Bisciotti acknowledged Friday that the early-round draft misses have been “costly,” forcing the team to spend money instead in free agency and leading to limited salary cap flexibility. Bisciotti said the team has erred in not hiring experienced scouts to replace some of its top evaluators who have left for promotions elsewhere, and he vowed to put a greater premium on veteran talent evaluators. He also attributed some of the team’s drafting problems in early rounds to “over-analysis,” and getting too many opinions on the perceived top players.
A Hall of Fame player, Newsome became the league’s first African-American general manager with the Ravens in 2002 and his leadership, team-building and decision-making skills contributed to the organization’s rise into a perennial championship contender. His first-ever draft pick in 1996, offensive lineman Jonathan Ogden, is in the Hall of Fame, and his second one, Ray Lewis, is expected to be voted in Saturday.
Newsome had said in recent offseasons that he hadn’t even thought about stepping aside, that he was still enjoying what he was doing. When he’s not seen sitting in his trademark spots in the Ravens’ indoor and outdoor facilities watching the team practice, Newsome can usually be found either on the treadmill or in his office watching film.
Still, there have been some challenging times for Newsome since celebrating the organization’s second Super Bowl win. After a Ravens loss to the Chicago Bears at Soldier Field in November 2013, he was taken via ambulance to a local hospital because he wasn’t feeling well. Newsome returned to Baltimore the next day and said that all of the tests he took came out fine.
In 2014, Ray Rice’s domestic violence case cast a dark cloud over both the Ravens and the NFL. Newsome said the Sept. 8 phone call that he made to Rice to inform him of his release was one of the toughest calls he’s had to make. Newsome and Rice were also close, and Newsome maintained from the beginning that Rice didn’t lie to him or league commissioner Roger Goodell in describing the running back’s assault on his then-fiancee, Janay Palmer, in the elevator of an Atlantic City, N.J., casino in February 2014.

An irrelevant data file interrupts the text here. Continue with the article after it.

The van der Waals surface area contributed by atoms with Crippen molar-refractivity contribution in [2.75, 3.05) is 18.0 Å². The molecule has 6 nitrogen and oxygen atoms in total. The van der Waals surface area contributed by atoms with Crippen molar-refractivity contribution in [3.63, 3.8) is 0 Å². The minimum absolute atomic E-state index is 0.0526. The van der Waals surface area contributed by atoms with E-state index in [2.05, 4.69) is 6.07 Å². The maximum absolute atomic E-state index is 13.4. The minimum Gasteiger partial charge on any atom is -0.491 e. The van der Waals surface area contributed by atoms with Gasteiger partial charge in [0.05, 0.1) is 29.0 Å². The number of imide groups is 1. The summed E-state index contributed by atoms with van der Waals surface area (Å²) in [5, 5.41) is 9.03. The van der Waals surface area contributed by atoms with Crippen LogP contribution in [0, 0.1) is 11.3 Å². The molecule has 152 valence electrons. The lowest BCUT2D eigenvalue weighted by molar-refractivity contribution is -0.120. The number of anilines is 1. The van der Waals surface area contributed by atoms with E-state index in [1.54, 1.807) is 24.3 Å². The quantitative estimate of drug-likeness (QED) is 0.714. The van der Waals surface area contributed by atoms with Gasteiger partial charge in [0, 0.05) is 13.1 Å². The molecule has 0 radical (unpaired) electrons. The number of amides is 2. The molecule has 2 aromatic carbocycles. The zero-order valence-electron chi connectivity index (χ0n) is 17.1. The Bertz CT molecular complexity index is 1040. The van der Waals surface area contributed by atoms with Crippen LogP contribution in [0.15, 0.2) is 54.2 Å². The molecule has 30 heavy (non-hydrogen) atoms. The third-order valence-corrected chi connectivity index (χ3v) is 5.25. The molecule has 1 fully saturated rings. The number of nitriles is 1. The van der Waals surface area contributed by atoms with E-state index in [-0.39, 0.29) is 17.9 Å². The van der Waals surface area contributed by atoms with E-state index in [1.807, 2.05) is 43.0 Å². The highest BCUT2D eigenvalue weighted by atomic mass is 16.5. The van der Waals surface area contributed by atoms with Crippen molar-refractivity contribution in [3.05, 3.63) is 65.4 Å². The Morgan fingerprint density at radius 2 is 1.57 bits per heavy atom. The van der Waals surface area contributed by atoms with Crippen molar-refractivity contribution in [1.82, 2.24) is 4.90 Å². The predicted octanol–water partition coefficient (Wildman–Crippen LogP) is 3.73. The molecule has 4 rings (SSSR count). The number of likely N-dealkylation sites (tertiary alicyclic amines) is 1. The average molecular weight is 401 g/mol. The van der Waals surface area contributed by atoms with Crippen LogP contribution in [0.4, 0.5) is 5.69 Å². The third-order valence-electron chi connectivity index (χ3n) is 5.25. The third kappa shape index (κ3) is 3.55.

But the Rice situation hardly marred Newsome’s legacy. He is so respected league-wide that he’s a member of two different policy-making committees in the NFL: the competition committee and the player care foundation board.
As a player, he spent 13 seasons with the Cleveland Browns, and was considered the most productive tight end in NFL history until Shannon Sharpe broke his records in 2001. Newsome was selected to three Pro Bowl teams and his 662 catches and 7,980 receiving yards both ranked fifth all-time among tight ends.
As an executive, he started as an area scout with the Browns in 1991, and was ultimately elevated to director of pro personnel three years later. In 1996, owner Art Modell hired him as the Ravens vice president of player personnel after the team moved from Cleveland to Baltimore.
With the Ravens, 11 of his 22 first-round selections have been selected for at least one Pro Bowl game, and 18 of his picks have garnered Pro Bowl honors. Newsome’s ability to find and develop talent, and make at times difficult decisions in regard to the Ravens roster led to a familiar catchphrase at the team facility: “In Ozzie we trust.”
But Newsome, who was named NFL Executive of the Year in 2000 and has long been regarded as one of the top general managers in the league, continually redirected the praise, insisting the Ravens’ success was a result of sound ownership, stability in the front office and with the head coach, and an organizational philosophy of making sure everyone has a voice and a role, and was pulling in the same direction.
The crowning achievements for Newsome are building teams that won the Super Bowl in the 2000 and 2012 seasons. But one of the things Newsome is most proud of is the consistency the organization has maintained. Since Newsome was named general manager in 2002, the Ravens went to the playoffs in eight of 16 seasons.
Starting next year, it will be up to DeCosta to carry on that standard.
Baltimore Sun columnist Mike Preston contributed to this article.